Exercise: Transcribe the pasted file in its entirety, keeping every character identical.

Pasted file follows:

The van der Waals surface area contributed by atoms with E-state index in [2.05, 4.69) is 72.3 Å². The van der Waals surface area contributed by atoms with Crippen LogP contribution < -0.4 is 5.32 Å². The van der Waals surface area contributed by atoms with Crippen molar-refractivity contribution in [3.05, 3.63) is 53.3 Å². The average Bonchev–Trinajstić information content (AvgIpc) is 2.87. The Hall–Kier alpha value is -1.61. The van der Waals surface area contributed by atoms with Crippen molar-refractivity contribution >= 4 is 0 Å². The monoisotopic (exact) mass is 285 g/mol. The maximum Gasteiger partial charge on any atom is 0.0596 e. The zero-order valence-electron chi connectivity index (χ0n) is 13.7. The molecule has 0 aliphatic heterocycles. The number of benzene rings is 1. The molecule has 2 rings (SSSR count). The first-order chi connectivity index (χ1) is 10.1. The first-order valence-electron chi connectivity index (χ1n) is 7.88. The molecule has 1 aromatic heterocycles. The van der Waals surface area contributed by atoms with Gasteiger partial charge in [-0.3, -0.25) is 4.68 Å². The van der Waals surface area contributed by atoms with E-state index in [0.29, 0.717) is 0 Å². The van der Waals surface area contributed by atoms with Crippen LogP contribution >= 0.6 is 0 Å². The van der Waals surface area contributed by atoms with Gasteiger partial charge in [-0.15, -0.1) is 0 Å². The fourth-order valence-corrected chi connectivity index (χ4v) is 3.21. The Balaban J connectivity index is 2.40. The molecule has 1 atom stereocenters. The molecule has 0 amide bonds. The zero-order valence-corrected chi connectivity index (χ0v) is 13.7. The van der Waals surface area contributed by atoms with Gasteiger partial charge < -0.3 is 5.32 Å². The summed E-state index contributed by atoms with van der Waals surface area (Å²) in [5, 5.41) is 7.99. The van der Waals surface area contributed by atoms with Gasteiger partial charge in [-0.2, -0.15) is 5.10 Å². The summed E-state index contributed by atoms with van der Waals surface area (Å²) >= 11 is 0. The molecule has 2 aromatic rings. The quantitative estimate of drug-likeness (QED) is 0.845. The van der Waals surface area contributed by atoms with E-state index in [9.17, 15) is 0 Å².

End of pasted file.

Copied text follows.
The van der Waals surface area contributed by atoms with E-state index in [2.05, 4.69) is 72.3 Å². The van der Waals surface area contributed by atoms with Crippen LogP contribution < -0.4 is 5.32 Å². The van der Waals surface area contributed by atoms with Crippen molar-refractivity contribution in [3.05, 3.63) is 53.3 Å². The average Bonchev–Trinajstić information content (AvgIpc) is 2.87. The Hall–Kier alpha value is -1.61. The van der Waals surface area contributed by atoms with Crippen molar-refractivity contribution >= 4 is 0 Å². The monoisotopic (exact) mass is 285 g/mol. The maximum Gasteiger partial charge on any atom is 0.0596 e. The zero-order valence-electron chi connectivity index (χ0n) is 13.7. The molecule has 0 aliphatic heterocycles. The number of benzene rings is 1. The molecule has 2 rings (SSSR count). The first-order chi connectivity index (χ1) is 10.1. The first-order valence-electron chi connectivity index (χ1n) is 7.88. The molecule has 1 aromatic heterocycles. The van der Waals surface area contributed by atoms with Gasteiger partial charge in [-0.3, -0.25) is 4.68 Å². The van der Waals surface area contributed by atoms with E-state index in [0.29, 0.717) is 0 Å². The van der Waals surface area contributed by atoms with Crippen LogP contribution >= 0.6 is 0 Å². The van der Waals surface area contributed by atoms with Gasteiger partial charge in [-0.15, -0.1) is 0 Å². The fourth-order valence-corrected chi connectivity index (χ4v) is 3.21. The Balaban J connectivity index is 2.40. The molecule has 1 atom stereocenters. The molecule has 0 amide bonds. The zero-order valence-corrected chi connectivity index (χ0v) is 13.7. The van der Waals surface area contributed by atoms with Gasteiger partial charge < -0.3 is 5.32 Å². The summed E-state index contributed by atoms with van der Waals surface area (Å²) in [5, 5.41) is 7.99. The van der Waals surface area contributed by atoms with Gasteiger partial charge in [-0.2, -0.15) is 5.10 Å². The summed E-state index contributed by atoms with van der Waals surface area (Å²) >= 11 is 0. The molecule has 2 aromatic rings. The quantitative estimate of drug-likeness (QED) is 0.845. The van der Waals surface area contributed by atoms with E-state index in [9.17, 15) is 0 Å².